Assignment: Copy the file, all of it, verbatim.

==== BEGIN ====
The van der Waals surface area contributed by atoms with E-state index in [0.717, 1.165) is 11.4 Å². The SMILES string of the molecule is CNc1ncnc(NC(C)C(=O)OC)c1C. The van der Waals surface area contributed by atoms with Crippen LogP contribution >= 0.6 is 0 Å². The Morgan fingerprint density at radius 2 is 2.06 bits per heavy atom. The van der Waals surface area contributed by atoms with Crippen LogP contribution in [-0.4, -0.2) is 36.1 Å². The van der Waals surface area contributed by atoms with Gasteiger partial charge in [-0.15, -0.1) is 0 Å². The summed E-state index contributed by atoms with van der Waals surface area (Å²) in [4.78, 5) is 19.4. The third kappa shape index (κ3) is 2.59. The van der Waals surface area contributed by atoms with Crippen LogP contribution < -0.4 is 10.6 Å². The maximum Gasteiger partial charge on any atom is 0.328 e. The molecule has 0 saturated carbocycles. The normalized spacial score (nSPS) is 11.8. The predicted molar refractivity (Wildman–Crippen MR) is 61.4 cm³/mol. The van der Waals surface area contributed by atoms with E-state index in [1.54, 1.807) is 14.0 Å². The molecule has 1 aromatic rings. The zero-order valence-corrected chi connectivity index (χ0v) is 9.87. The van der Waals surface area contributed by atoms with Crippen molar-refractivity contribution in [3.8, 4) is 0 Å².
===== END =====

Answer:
The van der Waals surface area contributed by atoms with E-state index in [0.717, 1.165) is 11.4 Å². The SMILES string of the molecule is CNc1ncnc(NC(C)C(=O)OC)c1C. The van der Waals surface area contributed by atoms with Crippen LogP contribution >= 0.6 is 0 Å². The Morgan fingerprint density at radius 2 is 2.06 bits per heavy atom. The van der Waals surface area contributed by atoms with Crippen LogP contribution in [-0.4, -0.2) is 36.1 Å². The van der Waals surface area contributed by atoms with Gasteiger partial charge in [-0.15, -0.1) is 0 Å². The summed E-state index contributed by atoms with van der Waals surface area (Å²) in [4.78, 5) is 19.4. The third kappa shape index (κ3) is 2.59. The van der Waals surface area contributed by atoms with Crippen LogP contribution < -0.4 is 10.6 Å². The maximum Gasteiger partial charge on any atom is 0.328 e. The molecule has 0 saturated carbocycles. The normalized spacial score (nSPS) is 11.8. The predicted molar refractivity (Wildman–Crippen MR) is 61.4 cm³/mol. The van der Waals surface area contributed by atoms with E-state index in [1.54, 1.807) is 14.0 Å². The molecule has 1 aromatic rings. The zero-order valence-corrected chi connectivity index (χ0v) is 9.87. The van der Waals surface area contributed by atoms with Crippen molar-refractivity contribution in [3.8, 4) is 0 Å².